In this section, we explore how to use RASP to solve common security problems.
In general, RASP can deal with attacks on vulnerabilities in the software itself, not container, operating system, or network attacks. Every product is different, but RASP can protect typically protect against attacks like:
- Cross-site scripting
- Path traversal
- Command injection
- SQL injection
- NoSQL injection
- HTTP method tampering
- Expression language injection
- Untrusted deserialization
- XML external entities
- OGNL injection
- Cross-site request forgery
- Server-side request forgery
- Regex DOS
- Padding Oracle
RASP does not typically work on network layer attacks such as:
- Distributed denial of service (DDOS)
- Insecure SSL configuration
Using RASP to Protect New Custom Code
In a world of high-speed software development, performing full software verification of all new code before it is deployed is often impossible. RASP can provide strong protection in the gap between deployment and completing security testing. Having RASP in place can provide the extra protection that will allow you to deploy safely at high speed without security bottlenecks.
Using RASP to Reduce Application Vulnerability Backlog
Whether you have one application or tens of thousands, everyone has vulnerabilities in their codebase. Working through this backlog could take many years of development. RASP shouldn’t be used as an excuse to give up on writing secure code, but it can provide significant protection during the “window of exposure” before vulnerabilities are remediated.
Using RASP to Protect APIs
APIs are difficult to protect for two reasons. First, from a protocol standpoint, they are far more complex than simple web sites. APIs are often HTTP with a JSON, XML, binary, or other payload. APIs might also use a non-HTTP protocol such as WebSocket. The second reason is that API data and control flows within software are often far more complex than simple websites. Most APIs use a software framework with features like automatic payload parsing and object mapping. Many use annotations to route data to the appropriate methods.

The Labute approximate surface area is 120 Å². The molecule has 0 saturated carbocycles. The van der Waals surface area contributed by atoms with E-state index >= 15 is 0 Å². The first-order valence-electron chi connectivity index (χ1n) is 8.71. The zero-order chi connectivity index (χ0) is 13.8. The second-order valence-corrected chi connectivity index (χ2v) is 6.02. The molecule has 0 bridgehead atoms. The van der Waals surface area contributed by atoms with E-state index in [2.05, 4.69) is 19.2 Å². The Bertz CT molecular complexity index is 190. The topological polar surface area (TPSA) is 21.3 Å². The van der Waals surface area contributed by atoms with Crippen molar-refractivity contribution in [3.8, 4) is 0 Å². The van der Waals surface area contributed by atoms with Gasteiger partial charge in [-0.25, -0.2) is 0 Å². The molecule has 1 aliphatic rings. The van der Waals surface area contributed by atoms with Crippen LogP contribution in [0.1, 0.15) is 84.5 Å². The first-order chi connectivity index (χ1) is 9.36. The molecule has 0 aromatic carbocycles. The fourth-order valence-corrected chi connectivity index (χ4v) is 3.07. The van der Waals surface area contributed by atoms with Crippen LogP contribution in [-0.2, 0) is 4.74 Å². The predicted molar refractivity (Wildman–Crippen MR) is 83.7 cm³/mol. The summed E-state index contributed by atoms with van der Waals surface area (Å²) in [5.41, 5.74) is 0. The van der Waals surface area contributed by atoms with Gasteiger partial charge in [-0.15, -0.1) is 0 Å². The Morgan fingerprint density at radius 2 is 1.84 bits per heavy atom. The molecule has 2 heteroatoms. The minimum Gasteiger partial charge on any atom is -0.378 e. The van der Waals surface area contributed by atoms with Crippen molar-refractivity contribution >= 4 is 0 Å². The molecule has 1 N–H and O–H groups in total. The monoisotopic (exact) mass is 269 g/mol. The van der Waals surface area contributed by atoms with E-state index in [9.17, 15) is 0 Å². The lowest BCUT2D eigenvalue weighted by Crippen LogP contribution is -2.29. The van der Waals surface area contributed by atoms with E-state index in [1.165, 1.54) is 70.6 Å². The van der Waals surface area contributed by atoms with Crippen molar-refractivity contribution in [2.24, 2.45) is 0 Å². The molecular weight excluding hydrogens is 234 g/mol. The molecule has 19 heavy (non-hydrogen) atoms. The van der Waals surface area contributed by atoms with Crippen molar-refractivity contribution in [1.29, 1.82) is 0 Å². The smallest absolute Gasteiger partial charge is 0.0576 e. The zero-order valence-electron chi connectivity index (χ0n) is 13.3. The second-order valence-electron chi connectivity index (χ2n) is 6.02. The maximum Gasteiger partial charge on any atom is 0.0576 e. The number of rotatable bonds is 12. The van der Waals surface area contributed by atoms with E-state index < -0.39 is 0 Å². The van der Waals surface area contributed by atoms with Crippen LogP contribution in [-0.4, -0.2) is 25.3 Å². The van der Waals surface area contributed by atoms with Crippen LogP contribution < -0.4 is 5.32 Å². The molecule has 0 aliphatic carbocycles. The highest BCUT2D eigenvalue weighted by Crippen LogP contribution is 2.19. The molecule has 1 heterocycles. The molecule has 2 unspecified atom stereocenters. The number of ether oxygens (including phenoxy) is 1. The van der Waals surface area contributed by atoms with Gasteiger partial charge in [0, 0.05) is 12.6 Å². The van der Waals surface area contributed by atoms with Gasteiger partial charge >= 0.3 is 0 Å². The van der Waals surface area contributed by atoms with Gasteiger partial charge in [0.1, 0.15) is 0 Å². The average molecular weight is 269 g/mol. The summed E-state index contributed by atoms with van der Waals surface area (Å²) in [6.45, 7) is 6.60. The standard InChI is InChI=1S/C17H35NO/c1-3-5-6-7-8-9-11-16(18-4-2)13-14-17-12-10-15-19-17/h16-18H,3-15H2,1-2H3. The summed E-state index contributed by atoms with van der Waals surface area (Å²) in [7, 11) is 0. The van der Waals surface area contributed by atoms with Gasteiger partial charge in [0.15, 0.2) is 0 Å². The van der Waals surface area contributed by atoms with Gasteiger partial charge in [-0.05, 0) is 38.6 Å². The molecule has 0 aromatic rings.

Web API attacks are generally similar to normal web application attacks (including various types of injection, XML, and JSON parser flaws), and RASP is ideal for solving these challenges because it works at the application layer, after protocol and data format issues have been resolved. This approach allows APIs to be protected against attacks, just like full web applications.
Using RASP to Protect “Internal” Applications
As the “perimeter” crumbles, the difference between “internal” and “external” applications disappears. “Internal” applications are generally only intended for employee and partner use, while “external” applications are for public access. However, internal web applications and APIs are increasingly exposed to the same threat-facing external applications. Often, the applications only intended for employees include more sensitive data and have more powerful capabilities than their public-facing brothers and sisters. Because RASP is software and can be easily and widely deployed, it’s now possible to protect all applications and APIs in your portfolio.
Using RASP to Protect Backend Interfaces
RASP is not limited to frontend interfaces or HTTP. RASP can protect the entire attack surface, including all kinds of attacker-controlled data sources. For example, RASP can protect against databases, message queues, socket connections, file shares, mainframes, ftp sites, and other sources that you can’t fully trust. You could try to use a perimeter approach, but no such devices exist. And even if they did, imagine the complexity of interrupting all backend connections coming from an application or API. RASP is protocol-independent, so it can protect all front and back doors at once.
Using RASP to Protect Open Source